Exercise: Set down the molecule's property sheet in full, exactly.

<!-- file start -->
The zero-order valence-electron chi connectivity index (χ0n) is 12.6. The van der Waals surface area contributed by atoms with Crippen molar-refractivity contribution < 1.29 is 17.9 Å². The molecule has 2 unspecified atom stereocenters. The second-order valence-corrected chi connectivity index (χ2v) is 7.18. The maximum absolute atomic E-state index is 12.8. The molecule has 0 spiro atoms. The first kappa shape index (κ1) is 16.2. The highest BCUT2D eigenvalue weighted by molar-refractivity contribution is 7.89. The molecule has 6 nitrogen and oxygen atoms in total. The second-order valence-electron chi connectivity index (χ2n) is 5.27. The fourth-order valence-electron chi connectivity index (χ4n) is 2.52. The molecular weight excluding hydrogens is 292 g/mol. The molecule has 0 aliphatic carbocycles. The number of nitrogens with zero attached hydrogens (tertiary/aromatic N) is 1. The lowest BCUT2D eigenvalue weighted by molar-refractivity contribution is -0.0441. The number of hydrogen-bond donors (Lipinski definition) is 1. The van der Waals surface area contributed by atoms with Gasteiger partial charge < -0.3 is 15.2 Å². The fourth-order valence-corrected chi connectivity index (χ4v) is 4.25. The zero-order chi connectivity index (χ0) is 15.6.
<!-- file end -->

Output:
The zero-order valence-electron chi connectivity index (χ0n) is 12.6. The van der Waals surface area contributed by atoms with Crippen molar-refractivity contribution < 1.29 is 17.9 Å². The molecule has 2 unspecified atom stereocenters. The second-order valence-corrected chi connectivity index (χ2v) is 7.18. The maximum absolute atomic E-state index is 12.8. The molecule has 0 spiro atoms. The first kappa shape index (κ1) is 16.2. The highest BCUT2D eigenvalue weighted by molar-refractivity contribution is 7.89. The molecule has 6 nitrogen and oxygen atoms in total. The second-order valence-electron chi connectivity index (χ2n) is 5.27. The fourth-order valence-electron chi connectivity index (χ4n) is 2.52. The molecular weight excluding hydrogens is 292 g/mol. The molecule has 0 aliphatic carbocycles. The number of nitrogens with zero attached hydrogens (tertiary/aromatic N) is 1. The lowest BCUT2D eigenvalue weighted by molar-refractivity contribution is -0.0441. The number of hydrogen-bond donors (Lipinski definition) is 1. The van der Waals surface area contributed by atoms with Gasteiger partial charge < -0.3 is 15.2 Å². The fourth-order valence-corrected chi connectivity index (χ4v) is 4.25. The zero-order chi connectivity index (χ0) is 15.6.